when ice melts in a full glass of water, will the water overflow


by bobsmith76
Tags: glass, melts, overflow, water
bobsmith76
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#1
Mar21-12, 05:43 PM
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If you have an ice cube in a full glass of water when the ice cube melts will the water flow over, be the same, or decrease? My book says the answer is stay the same, but I can't figure out why. Ice was less dense than water which is why is floats. Using this equation:

B = ρVg which when solved for V becomes

B/(ρg) = V

I would think the buoyancy would stay the same as the ice cube melts so the density ρ increases as the ice melts, so if you increase the denominator, the whole number decreases. So the water should decrease, not stay the same, unless the increase in density is compensated for by an increase in Buoyancy.
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DaveC426913
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#2
Mar21-12, 05:49 PM
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I shouldn't just hand this to you, I should walk you through it, but you're made some effort - and the diagram is right there...

fluidistic
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#3
Mar21-12, 05:52 PM
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An also interesting question would be why the melting of icebergs increase the level of oceans (I think it does, but I could be wrong).

bobsmith76
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#4
Mar21-12, 06:11 PM
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when ice melts in a full glass of water, will the water overflow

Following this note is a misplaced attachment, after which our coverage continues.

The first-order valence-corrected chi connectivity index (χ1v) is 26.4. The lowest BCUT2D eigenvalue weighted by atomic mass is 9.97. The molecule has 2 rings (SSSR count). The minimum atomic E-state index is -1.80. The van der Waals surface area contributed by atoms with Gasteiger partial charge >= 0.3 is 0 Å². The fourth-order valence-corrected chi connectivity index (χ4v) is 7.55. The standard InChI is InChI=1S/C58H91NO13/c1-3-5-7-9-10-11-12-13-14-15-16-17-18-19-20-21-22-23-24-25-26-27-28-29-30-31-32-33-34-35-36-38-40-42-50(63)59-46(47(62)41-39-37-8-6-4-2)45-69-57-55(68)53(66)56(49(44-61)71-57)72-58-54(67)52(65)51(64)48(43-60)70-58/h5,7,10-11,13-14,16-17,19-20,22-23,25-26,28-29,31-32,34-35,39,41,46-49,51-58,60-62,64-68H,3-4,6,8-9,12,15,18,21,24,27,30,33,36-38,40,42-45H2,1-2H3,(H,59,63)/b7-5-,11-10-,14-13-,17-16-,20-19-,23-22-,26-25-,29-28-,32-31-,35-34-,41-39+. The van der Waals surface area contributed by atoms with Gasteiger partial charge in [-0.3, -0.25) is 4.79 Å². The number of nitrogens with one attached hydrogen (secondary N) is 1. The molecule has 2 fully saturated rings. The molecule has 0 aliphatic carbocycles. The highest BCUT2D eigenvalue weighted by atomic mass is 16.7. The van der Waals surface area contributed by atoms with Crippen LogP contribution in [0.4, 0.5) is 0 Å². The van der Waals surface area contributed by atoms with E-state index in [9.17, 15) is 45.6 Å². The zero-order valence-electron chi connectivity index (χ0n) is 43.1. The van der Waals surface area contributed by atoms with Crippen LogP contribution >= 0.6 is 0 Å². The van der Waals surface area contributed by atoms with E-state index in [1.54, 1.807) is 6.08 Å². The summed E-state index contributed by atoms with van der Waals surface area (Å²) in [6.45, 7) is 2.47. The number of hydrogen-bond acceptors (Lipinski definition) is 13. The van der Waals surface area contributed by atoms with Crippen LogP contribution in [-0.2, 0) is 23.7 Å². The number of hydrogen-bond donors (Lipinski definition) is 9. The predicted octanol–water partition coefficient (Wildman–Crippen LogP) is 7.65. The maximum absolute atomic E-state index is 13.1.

Ok, I'm using this equation now

ρwaterAh = ρcubeVcube

As the volume decreases so too does the area and the height.
rcgldr
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#5
Mar21-12, 06:22 PM
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Quote Quote by bobsmith76 View Post
If you have an ice cube in a full glass of water when the ice cube melts will the water flow over, be the same, or decrease?
As already posted the same.

One somewhat novel exception is that that if you had a higher density form of ice, such as ice III (or higher stage of ice), it would be resting on the bottom of the glass instead of floating. In this case, as it melts, the density would decrease and the water level would rise.

Quote Quote by fluidistic View Post
An also interesting question would be why the melting of icebergs increase the level of oceans.
It's the melting of glaciers which are currently supported by land masses, not the oceans. As they melt, the water eventually runs off into the oceans.
fluidistic
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Mar21-12, 06:55 PM
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Ok thanks rcgldr!
thoreaulylazy
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Mar21-12, 07:15 PM
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If the ice cube was chained to the base of the glass, then as it melts, it turns into denser water, so the water level will lower.

If the ice cube is buoyant, then the amount of water it displaces is equal to its own WEIGHT (not mass as someone else wrote); as it melts, the water level remains the same. The ice cube is less dense than water, so it will be "sticking up" above the water, and as it melts, it turns into denser water, occupying the same volume as the submerged portion of the ice cube.